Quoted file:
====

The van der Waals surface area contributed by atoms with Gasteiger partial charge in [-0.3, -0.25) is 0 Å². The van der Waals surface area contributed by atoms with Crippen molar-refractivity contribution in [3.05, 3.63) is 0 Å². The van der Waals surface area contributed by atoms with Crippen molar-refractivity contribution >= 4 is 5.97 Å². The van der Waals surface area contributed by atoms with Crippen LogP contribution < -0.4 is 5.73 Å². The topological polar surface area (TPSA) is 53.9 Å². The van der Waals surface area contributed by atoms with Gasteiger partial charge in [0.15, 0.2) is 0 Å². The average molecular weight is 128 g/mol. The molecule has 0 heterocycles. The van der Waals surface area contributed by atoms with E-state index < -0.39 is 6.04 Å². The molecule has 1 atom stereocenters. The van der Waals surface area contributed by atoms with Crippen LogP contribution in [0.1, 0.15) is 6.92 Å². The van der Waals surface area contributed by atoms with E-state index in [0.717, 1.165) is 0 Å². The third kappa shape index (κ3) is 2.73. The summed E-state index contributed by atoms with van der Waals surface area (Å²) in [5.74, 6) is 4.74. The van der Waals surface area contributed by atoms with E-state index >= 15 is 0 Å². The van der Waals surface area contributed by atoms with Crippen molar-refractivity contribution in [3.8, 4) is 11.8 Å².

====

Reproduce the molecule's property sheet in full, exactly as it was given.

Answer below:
The van der Waals surface area contributed by atoms with Gasteiger partial charge in [-0.3, -0.25) is 0 Å². The van der Waals surface area contributed by atoms with Crippen molar-refractivity contribution in [3.05, 3.63) is 0 Å². The van der Waals surface area contributed by atoms with Crippen molar-refractivity contribution >= 4 is 5.97 Å². The van der Waals surface area contributed by atoms with Crippen LogP contribution < -0.4 is 5.73 Å². The topological polar surface area (TPSA) is 53.9 Å². The van der Waals surface area contributed by atoms with Gasteiger partial charge in [0.15, 0.2) is 0 Å². The average molecular weight is 128 g/mol. The molecule has 0 heterocycles. The van der Waals surface area contributed by atoms with E-state index < -0.39 is 6.04 Å². The molecule has 1 atom stereocenters. The van der Waals surface area contributed by atoms with Crippen LogP contribution in [0.1, 0.15) is 6.92 Å². The van der Waals surface area contributed by atoms with E-state index in [0.717, 1.165) is 0 Å². The third kappa shape index (κ3) is 2.73. The summed E-state index contributed by atoms with van der Waals surface area (Å²) in [5.74, 6) is 4.74. The van der Waals surface area contributed by atoms with E-state index >= 15 is 0 Å². The van der Waals surface area contributed by atoms with Crippen molar-refractivity contribution in [3.8, 4) is 11.8 Å².